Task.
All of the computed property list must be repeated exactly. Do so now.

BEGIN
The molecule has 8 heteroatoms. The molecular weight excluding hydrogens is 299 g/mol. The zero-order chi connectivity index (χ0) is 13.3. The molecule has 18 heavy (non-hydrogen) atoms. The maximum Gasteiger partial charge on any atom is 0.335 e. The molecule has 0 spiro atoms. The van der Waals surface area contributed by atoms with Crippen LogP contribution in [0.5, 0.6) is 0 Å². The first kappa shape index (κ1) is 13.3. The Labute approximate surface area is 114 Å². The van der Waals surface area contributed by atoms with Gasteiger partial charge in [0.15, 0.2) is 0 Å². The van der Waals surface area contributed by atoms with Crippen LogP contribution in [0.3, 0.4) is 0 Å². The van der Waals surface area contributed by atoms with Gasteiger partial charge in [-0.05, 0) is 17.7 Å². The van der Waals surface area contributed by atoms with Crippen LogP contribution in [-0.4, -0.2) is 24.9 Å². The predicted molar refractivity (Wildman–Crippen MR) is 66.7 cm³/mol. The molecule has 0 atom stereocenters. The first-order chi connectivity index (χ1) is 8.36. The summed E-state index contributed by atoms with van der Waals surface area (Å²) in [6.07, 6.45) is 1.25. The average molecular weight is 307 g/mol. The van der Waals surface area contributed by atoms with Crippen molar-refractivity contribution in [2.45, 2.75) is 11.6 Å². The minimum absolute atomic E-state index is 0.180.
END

The molecule has 8 heteroatoms. The molecular weight excluding hydrogens is 299 g/mol. The zero-order chi connectivity index (χ0) is 13.3. The molecule has 18 heavy (non-hydrogen) atoms. The maximum Gasteiger partial charge on any atom is 0.335 e. The molecule has 0 spiro atoms. The van der Waals surface area contributed by atoms with Crippen LogP contribution in [0.5, 0.6) is 0 Å². The first kappa shape index (κ1) is 13.3. The Labute approximate surface area is 114 Å². The van der Waals surface area contributed by atoms with Gasteiger partial charge in [0.15, 0.2) is 0 Å². The van der Waals surface area contributed by atoms with Crippen LogP contribution in [0.3, 0.4) is 0 Å². The van der Waals surface area contributed by atoms with Gasteiger partial charge in [-0.05, 0) is 17.7 Å². The van der Waals surface area contributed by atoms with Crippen LogP contribution in [-0.4, -0.2) is 24.9 Å². The predicted molar refractivity (Wildman–Crippen MR) is 66.7 cm³/mol. The molecule has 0 atom stereocenters. The first-order chi connectivity index (χ1) is 8.36. The summed E-state index contributed by atoms with van der Waals surface area (Å²) in [6.07, 6.45) is 1.25. The average molecular weight is 307 g/mol. The van der Waals surface area contributed by atoms with Crippen molar-refractivity contribution in [2.45, 2.75) is 11.6 Å². The minimum absolute atomic E-state index is 0.180.